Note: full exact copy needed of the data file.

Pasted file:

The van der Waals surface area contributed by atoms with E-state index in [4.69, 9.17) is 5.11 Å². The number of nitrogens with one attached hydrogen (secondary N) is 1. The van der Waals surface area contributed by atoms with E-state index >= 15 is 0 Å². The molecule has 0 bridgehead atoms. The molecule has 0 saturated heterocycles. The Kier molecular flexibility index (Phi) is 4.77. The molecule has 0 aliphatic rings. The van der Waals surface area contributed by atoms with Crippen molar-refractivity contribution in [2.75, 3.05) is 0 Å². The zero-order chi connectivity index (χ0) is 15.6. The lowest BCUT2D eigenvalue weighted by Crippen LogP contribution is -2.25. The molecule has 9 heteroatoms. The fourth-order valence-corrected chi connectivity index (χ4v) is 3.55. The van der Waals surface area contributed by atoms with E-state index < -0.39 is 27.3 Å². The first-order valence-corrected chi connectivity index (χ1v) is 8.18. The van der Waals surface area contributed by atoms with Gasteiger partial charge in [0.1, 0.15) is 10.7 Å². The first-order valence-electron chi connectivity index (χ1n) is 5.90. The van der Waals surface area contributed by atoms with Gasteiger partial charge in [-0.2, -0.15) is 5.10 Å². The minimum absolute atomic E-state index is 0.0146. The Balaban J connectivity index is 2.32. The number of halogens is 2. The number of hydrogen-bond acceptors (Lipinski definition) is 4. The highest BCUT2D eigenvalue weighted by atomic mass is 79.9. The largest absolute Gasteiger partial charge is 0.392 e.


The van der Waals surface area contributed by atoms with E-state index in [4.69, 9.17) is 5.11 Å². The number of nitrogens with one attached hydrogen (secondary N) is 1. The van der Waals surface area contributed by atoms with E-state index >= 15 is 0 Å². The molecule has 0 bridgehead atoms. The molecule has 0 saturated heterocycles. The Kier molecular flexibility index (Phi) is 4.77. The molecule has 0 aliphatic rings. The van der Waals surface area contributed by atoms with Crippen molar-refractivity contribution in [2.75, 3.05) is 0 Å². The zero-order chi connectivity index (χ0) is 15.6. The lowest BCUT2D eigenvalue weighted by Crippen LogP contribution is -2.25. The molecule has 9 heteroatoms. The fourth-order valence-corrected chi connectivity index (χ4v) is 3.55. The van der Waals surface area contributed by atoms with E-state index < -0.39 is 27.3 Å². The first-order valence-corrected chi connectivity index (χ1v) is 8.18. The van der Waals surface area contributed by atoms with Gasteiger partial charge in [0.1, 0.15) is 10.7 Å². The first-order valence-electron chi connectivity index (χ1n) is 5.90. The van der Waals surface area contributed by atoms with Gasteiger partial charge in [-0.2, -0.15) is 5.10 Å². The minimum absolute atomic E-state index is 0.0146. The Balaban J connectivity index is 2.32. The number of halogens is 2. The number of hydrogen-bond acceptors (Lipinski definition) is 4. The highest BCUT2D eigenvalue weighted by atomic mass is 79.9. The largest absolute Gasteiger partial charge is 0.392 e.